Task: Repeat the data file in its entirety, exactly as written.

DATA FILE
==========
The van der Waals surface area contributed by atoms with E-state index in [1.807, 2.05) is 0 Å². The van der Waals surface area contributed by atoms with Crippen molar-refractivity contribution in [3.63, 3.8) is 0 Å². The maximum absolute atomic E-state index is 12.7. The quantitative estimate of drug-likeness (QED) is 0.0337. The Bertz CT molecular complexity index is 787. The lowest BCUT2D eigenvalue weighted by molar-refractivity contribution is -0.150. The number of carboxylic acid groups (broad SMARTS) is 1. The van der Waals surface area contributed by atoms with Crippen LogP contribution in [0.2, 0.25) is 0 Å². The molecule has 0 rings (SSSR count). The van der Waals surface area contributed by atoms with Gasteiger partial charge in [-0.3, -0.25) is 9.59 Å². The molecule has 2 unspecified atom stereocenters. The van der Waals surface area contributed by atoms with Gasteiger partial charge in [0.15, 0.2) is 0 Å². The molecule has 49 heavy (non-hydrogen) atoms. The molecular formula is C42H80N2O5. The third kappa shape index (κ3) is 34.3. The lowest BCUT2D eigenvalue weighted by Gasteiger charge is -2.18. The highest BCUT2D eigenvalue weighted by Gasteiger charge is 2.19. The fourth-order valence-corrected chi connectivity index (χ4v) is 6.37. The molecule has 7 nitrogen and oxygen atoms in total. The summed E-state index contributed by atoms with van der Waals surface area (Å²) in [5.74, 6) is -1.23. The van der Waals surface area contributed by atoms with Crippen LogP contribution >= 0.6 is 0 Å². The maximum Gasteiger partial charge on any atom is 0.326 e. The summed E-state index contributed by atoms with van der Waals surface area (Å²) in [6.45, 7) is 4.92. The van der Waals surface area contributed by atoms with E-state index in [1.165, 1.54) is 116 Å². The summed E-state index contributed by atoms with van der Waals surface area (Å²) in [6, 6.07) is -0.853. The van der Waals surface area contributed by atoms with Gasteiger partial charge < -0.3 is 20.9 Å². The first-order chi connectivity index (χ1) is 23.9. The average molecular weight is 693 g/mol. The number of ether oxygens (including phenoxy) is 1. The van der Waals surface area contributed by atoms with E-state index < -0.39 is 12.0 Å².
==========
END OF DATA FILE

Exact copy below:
The van der Waals surface area contributed by atoms with E-state index in [1.807, 2.05) is 0 Å². The van der Waals surface area contributed by atoms with Crippen molar-refractivity contribution in [3.63, 3.8) is 0 Å². The maximum absolute atomic E-state index is 12.7. The quantitative estimate of drug-likeness (QED) is 0.0337. The Bertz CT molecular complexity index is 787. The lowest BCUT2D eigenvalue weighted by molar-refractivity contribution is -0.150. The number of carboxylic acid groups (broad SMARTS) is 1. The van der Waals surface area contributed by atoms with Crippen LogP contribution in [0.2, 0.25) is 0 Å². The molecule has 0 rings (SSSR count). The van der Waals surface area contributed by atoms with Gasteiger partial charge in [-0.3, -0.25) is 9.59 Å². The molecule has 2 unspecified atom stereocenters. The van der Waals surface area contributed by atoms with Gasteiger partial charge in [0.15, 0.2) is 0 Å². The molecule has 49 heavy (non-hydrogen) atoms. The molecular formula is C42H80N2O5. The third kappa shape index (κ3) is 34.3. The lowest BCUT2D eigenvalue weighted by Gasteiger charge is -2.18. The highest BCUT2D eigenvalue weighted by Gasteiger charge is 2.19. The fourth-order valence-corrected chi connectivity index (χ4v) is 6.37. The molecule has 7 nitrogen and oxygen atoms in total. The summed E-state index contributed by atoms with van der Waals surface area (Å²) in [5.74, 6) is -1.23. The van der Waals surface area contributed by atoms with Crippen LogP contribution >= 0.6 is 0 Å². The maximum Gasteiger partial charge on any atom is 0.326 e. The summed E-state index contributed by atoms with van der Waals surface area (Å²) in [6.45, 7) is 4.92. The van der Waals surface area contributed by atoms with E-state index in [1.165, 1.54) is 116 Å². The summed E-state index contributed by atoms with van der Waals surface area (Å²) in [6, 6.07) is -0.853. The van der Waals surface area contributed by atoms with Gasteiger partial charge < -0.3 is 20.9 Å². The first-order chi connectivity index (χ1) is 23.9. The average molecular weight is 693 g/mol. The number of ether oxygens (including phenoxy) is 1. The van der Waals surface area contributed by atoms with E-state index < -0.39 is 12.0 Å².